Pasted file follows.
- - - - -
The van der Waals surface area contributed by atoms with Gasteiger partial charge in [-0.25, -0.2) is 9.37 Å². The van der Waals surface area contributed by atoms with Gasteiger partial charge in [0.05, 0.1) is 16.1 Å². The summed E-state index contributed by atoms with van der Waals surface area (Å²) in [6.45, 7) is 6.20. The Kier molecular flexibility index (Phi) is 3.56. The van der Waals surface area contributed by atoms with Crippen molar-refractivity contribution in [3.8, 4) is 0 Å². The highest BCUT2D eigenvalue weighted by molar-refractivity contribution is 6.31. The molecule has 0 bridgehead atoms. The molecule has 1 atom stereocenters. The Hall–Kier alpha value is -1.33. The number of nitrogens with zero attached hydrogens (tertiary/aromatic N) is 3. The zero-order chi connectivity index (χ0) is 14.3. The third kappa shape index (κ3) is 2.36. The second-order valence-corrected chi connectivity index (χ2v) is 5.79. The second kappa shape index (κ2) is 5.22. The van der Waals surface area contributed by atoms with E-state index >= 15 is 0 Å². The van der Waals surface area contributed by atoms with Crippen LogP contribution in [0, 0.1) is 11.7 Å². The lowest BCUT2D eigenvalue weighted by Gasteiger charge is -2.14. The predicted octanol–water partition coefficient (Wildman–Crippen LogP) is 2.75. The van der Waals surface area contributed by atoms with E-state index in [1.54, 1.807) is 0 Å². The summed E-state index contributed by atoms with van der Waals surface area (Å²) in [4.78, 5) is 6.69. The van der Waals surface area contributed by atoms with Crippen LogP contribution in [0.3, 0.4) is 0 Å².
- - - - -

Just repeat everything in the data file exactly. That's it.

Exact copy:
The van der Waals surface area contributed by atoms with Gasteiger partial charge in [-0.25, -0.2) is 9.37 Å². The van der Waals surface area contributed by atoms with Gasteiger partial charge in [0.05, 0.1) is 16.1 Å². The summed E-state index contributed by atoms with van der Waals surface area (Å²) in [6.45, 7) is 6.20. The Kier molecular flexibility index (Phi) is 3.56. The van der Waals surface area contributed by atoms with Crippen molar-refractivity contribution in [3.8, 4) is 0 Å². The highest BCUT2D eigenvalue weighted by molar-refractivity contribution is 6.31. The molecule has 0 bridgehead atoms. The molecule has 1 atom stereocenters. The Hall–Kier alpha value is -1.33. The number of nitrogens with zero attached hydrogens (tertiary/aromatic N) is 3. The zero-order chi connectivity index (χ0) is 14.3. The third kappa shape index (κ3) is 2.36. The second-order valence-corrected chi connectivity index (χ2v) is 5.79. The second kappa shape index (κ2) is 5.22. The van der Waals surface area contributed by atoms with E-state index >= 15 is 0 Å². The van der Waals surface area contributed by atoms with Crippen LogP contribution in [0, 0.1) is 11.7 Å². The lowest BCUT2D eigenvalue weighted by Gasteiger charge is -2.14. The predicted octanol–water partition coefficient (Wildman–Crippen LogP) is 2.75. The van der Waals surface area contributed by atoms with E-state index in [1.54, 1.807) is 0 Å². The summed E-state index contributed by atoms with van der Waals surface area (Å²) in [4.78, 5) is 6.69. The van der Waals surface area contributed by atoms with Crippen LogP contribution in [0.3, 0.4) is 0 Å².